For all of recorded history, and perhaps for the entire history of agriculture, animal manure has been used as a fertilizer to improve plant productivity. While some manure is commercially composted and bagged, it is not unusual for stables and small scale animal operations to offer free or low cost manure to home gardeners.
In recent years, however, using manure in the home garden has become a dicey proposition, and it’s not because of any change to how the animals are cared for: it’s how the hay they eat has changed.
Almost all hay pasture in this country is sprayed with broadleaf herbicides to reduce weed competition and improve the quality of the hay. These herbicides don’t kill the grass, just the thistles and other weeds, some of which can be dangerous to the animals who eat the hay. In response to the desire of pasture owners to spray their fields less often, an new class of pyridine carboxylic acid herbicides was developed, in particular aminocyclopyrachlor, aminopyralid, clopyralid, and picloram. Fewer herbicides get sprayed less often, which consumes less petroleum products and energy and is safer for the farm workers.
In many situations, these herbicides can remain active for a very long time, and they do not break down in the digestive tract of animals fed hay sprayed with these herbicides. So it’s safe for the animals to consume (and safe for us to consume the animals), but their urine and manure contains the persistent chemicals. Which brings us to:
Because these chemicals break down in aerobic conditions, this means that it may take years to break them down in low oxygen conditions like manure piles and compost piles. And while the label directions specifically state the herbicides are not to be sprayed on any hay or straw that will enter the compost stream, there is no real enforcement and frugal gardeners usually take advantage of “waste” product that wasn’t intended to be compost anyway.
And it’s not just manure. Bales of straw purchased from retail locations or scavenged by the side of the road might also have persistent herbicide residue. In the presence of persistent herbicides, most of our commonly grown garden plants will not germinate, be severely damaged or even die.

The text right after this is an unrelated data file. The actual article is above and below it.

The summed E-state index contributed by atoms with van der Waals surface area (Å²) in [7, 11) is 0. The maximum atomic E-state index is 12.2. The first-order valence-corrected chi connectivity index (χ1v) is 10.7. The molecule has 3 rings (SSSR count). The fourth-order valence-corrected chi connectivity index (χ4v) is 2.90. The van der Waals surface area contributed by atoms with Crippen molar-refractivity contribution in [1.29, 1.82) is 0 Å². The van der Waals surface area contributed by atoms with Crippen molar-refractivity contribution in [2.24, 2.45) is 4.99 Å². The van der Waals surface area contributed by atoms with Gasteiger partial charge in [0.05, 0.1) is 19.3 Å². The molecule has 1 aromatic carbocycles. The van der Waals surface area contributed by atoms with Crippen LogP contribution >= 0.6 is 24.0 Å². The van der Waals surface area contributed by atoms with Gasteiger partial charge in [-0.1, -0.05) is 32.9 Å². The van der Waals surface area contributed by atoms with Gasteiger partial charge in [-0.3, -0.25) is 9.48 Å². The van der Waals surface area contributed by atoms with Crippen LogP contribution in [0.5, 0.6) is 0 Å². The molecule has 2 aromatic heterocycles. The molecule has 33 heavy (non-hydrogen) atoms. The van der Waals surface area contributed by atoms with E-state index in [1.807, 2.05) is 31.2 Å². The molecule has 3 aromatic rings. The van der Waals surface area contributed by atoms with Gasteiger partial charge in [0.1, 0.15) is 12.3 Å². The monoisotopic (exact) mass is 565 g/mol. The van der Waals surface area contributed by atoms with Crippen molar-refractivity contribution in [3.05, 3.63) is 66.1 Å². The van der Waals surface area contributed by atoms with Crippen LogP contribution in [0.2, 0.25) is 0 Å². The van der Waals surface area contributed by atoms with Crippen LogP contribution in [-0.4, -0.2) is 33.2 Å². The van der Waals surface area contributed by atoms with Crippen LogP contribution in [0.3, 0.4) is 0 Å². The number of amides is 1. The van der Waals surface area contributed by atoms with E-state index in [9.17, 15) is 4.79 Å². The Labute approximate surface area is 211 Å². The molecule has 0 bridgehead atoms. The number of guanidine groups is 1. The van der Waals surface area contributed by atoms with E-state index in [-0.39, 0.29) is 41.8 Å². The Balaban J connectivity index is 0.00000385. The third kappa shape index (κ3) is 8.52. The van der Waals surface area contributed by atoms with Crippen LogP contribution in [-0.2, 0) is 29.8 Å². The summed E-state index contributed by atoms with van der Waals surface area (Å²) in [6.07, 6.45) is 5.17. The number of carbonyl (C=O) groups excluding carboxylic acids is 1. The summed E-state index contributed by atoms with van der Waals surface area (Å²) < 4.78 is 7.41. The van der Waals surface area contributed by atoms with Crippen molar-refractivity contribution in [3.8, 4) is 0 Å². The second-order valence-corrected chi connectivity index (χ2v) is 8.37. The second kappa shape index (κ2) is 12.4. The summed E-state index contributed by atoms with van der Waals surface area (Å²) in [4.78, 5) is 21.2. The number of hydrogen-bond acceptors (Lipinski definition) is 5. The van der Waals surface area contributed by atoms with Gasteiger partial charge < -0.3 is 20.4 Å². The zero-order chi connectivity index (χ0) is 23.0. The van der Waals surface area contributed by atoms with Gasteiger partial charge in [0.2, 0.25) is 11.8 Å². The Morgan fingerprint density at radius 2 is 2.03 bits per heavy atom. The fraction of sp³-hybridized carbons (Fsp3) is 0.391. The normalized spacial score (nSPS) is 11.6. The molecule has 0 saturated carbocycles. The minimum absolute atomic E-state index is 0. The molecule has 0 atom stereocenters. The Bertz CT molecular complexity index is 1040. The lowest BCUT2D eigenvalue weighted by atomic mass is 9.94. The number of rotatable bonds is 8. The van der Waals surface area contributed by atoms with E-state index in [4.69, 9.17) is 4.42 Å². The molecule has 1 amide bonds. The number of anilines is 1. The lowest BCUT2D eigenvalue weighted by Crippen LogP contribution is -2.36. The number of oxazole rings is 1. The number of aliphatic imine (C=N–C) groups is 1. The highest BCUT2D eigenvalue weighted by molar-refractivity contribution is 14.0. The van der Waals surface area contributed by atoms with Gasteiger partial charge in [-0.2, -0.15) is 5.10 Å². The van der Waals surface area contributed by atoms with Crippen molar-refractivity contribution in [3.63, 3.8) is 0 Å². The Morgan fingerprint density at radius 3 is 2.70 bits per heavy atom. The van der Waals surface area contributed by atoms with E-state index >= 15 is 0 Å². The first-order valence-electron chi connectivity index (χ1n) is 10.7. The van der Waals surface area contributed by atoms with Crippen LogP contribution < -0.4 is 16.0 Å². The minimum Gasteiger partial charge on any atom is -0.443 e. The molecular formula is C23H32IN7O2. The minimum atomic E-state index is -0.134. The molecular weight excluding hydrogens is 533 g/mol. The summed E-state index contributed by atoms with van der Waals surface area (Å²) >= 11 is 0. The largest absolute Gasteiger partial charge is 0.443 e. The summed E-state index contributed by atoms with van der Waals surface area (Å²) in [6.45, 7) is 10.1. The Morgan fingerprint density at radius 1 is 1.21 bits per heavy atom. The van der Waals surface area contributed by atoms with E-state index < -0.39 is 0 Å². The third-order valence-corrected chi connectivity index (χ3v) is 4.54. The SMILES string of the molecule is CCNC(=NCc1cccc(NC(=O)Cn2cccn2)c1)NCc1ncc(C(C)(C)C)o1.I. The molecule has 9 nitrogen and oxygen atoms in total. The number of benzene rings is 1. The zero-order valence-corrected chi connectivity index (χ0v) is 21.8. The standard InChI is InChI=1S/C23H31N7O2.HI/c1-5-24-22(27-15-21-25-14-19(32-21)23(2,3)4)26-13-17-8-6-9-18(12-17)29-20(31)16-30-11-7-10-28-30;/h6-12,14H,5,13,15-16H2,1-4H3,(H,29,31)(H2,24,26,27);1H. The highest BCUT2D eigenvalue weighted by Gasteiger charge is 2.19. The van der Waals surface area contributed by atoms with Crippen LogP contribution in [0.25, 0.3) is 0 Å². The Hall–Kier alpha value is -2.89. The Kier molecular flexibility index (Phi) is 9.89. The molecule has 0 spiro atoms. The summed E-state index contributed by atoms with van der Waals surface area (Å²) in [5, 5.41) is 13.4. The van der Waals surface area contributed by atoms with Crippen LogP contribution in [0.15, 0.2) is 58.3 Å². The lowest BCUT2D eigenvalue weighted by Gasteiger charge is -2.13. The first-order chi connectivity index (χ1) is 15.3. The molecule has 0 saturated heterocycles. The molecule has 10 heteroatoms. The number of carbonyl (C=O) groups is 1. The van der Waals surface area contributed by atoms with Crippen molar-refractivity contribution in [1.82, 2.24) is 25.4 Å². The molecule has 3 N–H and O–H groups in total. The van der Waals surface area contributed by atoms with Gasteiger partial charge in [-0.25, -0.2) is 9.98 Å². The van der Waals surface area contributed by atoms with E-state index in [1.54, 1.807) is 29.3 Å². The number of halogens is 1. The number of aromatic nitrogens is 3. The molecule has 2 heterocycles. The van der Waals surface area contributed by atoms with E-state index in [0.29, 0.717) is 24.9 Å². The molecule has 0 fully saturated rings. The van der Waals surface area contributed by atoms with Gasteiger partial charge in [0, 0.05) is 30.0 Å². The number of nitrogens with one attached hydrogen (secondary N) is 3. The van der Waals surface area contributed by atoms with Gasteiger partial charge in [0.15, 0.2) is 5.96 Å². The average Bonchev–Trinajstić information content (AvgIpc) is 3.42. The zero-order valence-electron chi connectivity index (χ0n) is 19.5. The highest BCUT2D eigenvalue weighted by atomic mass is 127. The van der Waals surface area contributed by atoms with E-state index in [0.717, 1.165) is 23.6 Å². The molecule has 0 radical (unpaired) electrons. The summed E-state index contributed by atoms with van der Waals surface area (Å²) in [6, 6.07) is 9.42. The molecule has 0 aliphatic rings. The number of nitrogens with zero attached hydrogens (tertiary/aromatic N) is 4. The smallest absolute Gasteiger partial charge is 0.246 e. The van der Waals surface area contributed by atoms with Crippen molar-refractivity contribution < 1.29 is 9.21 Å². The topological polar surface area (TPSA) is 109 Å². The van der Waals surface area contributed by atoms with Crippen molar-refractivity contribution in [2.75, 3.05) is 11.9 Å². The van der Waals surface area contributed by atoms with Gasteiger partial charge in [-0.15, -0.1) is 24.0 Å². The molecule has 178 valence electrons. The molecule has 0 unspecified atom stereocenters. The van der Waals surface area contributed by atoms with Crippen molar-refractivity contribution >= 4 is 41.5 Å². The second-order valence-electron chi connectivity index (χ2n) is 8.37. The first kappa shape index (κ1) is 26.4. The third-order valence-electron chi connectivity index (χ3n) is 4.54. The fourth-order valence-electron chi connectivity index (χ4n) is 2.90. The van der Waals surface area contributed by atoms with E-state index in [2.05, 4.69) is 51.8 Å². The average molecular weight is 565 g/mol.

Scientific testing batches of hay and straw or manure is too expensive and time consuming to be an effective strategy. So what’s a gardener to do?
How to Protect Your Garden
- Ask the supplier. This isn’t a great solution, because unless the provider of manure grows and tends all of their own hay, which is uncommon, they probably just don’t know how it was raised.
- Inspect the hay and straw. Sometimes hay is grown with desirable forbs mixed in. If you see broadleaf plants like clover mixed in with the hay, you know it hasn’t been sprayed recently enough for the herbicides to still be present.
- Perform a bioassay. Collect aged manure in the late summer and fall. Mix it with garden soil and plant seed of a vulnerable plant like peas or beans in it. It the seeds sprout and grow in a healthy fashion to 8-10 weeks, the manure is safe to use. Spread in your garden in the winter and plant in the spring.
- Pile it up and age it. If you have contaminated manure and the space to start a big compost pile of it, you can age the herbicide residue out of it. You can speed up this process by turning the pile regularly, but it may take 3 years of aging to become safe to use. Periodically perform a bioassay to check the status.
- Spread it on a future plot of garden land. Spread as a thin layer over an area of land you hope to garden in the future. In the presence of sunlight and oxygen, the herbicides will break down more quickly, and the fertilizer goodness of the manure will be working its way into the soil.
Until and unless there is cheap and affordable testing or a tracking system developed to provide users with information about the origin of hay, straw and manure, gardeners will need to be vigilant and assume these are “dirty” unless proven otherwise.
Want more information on persistent herbicides? Check out these sources: